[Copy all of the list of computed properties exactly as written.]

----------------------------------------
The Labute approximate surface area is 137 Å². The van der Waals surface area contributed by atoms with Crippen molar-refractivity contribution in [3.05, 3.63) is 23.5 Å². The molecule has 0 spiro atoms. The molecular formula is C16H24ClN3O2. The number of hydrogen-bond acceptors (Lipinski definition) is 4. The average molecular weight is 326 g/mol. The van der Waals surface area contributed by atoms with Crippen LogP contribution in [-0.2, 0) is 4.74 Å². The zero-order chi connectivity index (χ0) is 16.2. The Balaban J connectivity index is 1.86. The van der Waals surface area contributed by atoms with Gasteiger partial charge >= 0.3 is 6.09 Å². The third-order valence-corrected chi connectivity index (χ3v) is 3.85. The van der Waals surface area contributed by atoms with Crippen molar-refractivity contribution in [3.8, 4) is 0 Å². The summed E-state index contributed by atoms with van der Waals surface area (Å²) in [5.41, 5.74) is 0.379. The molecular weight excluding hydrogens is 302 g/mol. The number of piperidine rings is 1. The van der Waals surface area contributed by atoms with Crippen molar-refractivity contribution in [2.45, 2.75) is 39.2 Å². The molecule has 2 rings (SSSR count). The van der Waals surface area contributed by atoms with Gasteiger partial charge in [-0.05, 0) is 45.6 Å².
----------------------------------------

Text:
The Labute approximate surface area is 137 Å². The van der Waals surface area contributed by atoms with Crippen molar-refractivity contribution in [3.05, 3.63) is 23.5 Å². The molecule has 0 spiro atoms. The molecular formula is C16H24ClN3O2. The number of hydrogen-bond acceptors (Lipinski definition) is 4. The average molecular weight is 326 g/mol. The van der Waals surface area contributed by atoms with Crippen LogP contribution in [-0.2, 0) is 4.74 Å². The zero-order chi connectivity index (χ0) is 16.2. The Balaban J connectivity index is 1.86. The van der Waals surface area contributed by atoms with Gasteiger partial charge >= 0.3 is 6.09 Å². The third-order valence-corrected chi connectivity index (χ3v) is 3.85. The van der Waals surface area contributed by atoms with Crippen molar-refractivity contribution in [3.8, 4) is 0 Å². The summed E-state index contributed by atoms with van der Waals surface area (Å²) in [5.41, 5.74) is 0.379. The molecular weight excluding hydrogens is 302 g/mol. The number of piperidine rings is 1. The van der Waals surface area contributed by atoms with Crippen molar-refractivity contribution in [2.45, 2.75) is 39.2 Å². The molecule has 2 rings (SSSR count). The van der Waals surface area contributed by atoms with Gasteiger partial charge in [-0.05, 0) is 45.6 Å².